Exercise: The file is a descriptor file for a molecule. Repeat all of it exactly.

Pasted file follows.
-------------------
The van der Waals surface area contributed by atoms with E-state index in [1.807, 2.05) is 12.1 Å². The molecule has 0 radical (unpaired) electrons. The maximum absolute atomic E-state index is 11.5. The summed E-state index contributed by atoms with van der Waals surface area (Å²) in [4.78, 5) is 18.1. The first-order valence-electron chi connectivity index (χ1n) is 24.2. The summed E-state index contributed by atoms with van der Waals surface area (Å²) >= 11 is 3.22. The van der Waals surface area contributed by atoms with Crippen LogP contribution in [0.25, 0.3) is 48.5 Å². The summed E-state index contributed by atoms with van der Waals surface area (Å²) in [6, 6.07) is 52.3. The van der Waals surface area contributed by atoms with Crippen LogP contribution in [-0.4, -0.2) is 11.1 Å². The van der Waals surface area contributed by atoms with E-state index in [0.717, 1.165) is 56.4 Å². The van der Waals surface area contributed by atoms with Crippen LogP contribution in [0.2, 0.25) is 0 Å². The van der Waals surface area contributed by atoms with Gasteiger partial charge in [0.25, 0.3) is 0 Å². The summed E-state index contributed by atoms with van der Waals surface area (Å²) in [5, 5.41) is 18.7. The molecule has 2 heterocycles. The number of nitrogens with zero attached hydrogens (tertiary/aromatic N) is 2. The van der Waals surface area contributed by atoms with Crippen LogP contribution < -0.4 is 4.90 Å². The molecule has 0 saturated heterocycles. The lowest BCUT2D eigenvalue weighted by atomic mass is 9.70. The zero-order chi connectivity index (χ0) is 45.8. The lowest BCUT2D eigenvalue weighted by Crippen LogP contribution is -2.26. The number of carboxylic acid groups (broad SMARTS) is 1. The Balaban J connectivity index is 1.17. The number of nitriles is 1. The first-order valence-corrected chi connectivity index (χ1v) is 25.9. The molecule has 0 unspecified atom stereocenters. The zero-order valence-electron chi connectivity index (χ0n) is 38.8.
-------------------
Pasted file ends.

The van der Waals surface area contributed by atoms with E-state index in [1.807, 2.05) is 12.1 Å². The molecule has 0 radical (unpaired) electrons. The maximum absolute atomic E-state index is 11.5. The summed E-state index contributed by atoms with van der Waals surface area (Å²) in [4.78, 5) is 18.1. The first-order valence-electron chi connectivity index (χ1n) is 24.2. The summed E-state index contributed by atoms with van der Waals surface area (Å²) >= 11 is 3.22. The van der Waals surface area contributed by atoms with Crippen LogP contribution in [0.25, 0.3) is 48.5 Å². The summed E-state index contributed by atoms with van der Waals surface area (Å²) in [6, 6.07) is 52.3. The van der Waals surface area contributed by atoms with Crippen LogP contribution in [-0.4, -0.2) is 11.1 Å². The van der Waals surface area contributed by atoms with E-state index in [0.717, 1.165) is 56.4 Å². The van der Waals surface area contributed by atoms with Crippen LogP contribution in [0.2, 0.25) is 0 Å². The van der Waals surface area contributed by atoms with Gasteiger partial charge in [0.25, 0.3) is 0 Å². The summed E-state index contributed by atoms with van der Waals surface area (Å²) in [5, 5.41) is 18.7. The molecule has 2 heterocycles. The number of nitrogens with zero attached hydrogens (tertiary/aromatic N) is 2. The van der Waals surface area contributed by atoms with Crippen LogP contribution < -0.4 is 4.90 Å². The molecule has 0 saturated heterocycles. The lowest BCUT2D eigenvalue weighted by atomic mass is 9.70. The zero-order chi connectivity index (χ0) is 45.8. The lowest BCUT2D eigenvalue weighted by Crippen LogP contribution is -2.26. The number of carboxylic acid groups (broad SMARTS) is 1. The Balaban J connectivity index is 1.17. The number of nitriles is 1. The first-order valence-corrected chi connectivity index (χ1v) is 25.9. The molecule has 0 unspecified atom stereocenters. The zero-order valence-electron chi connectivity index (χ0n) is 38.8.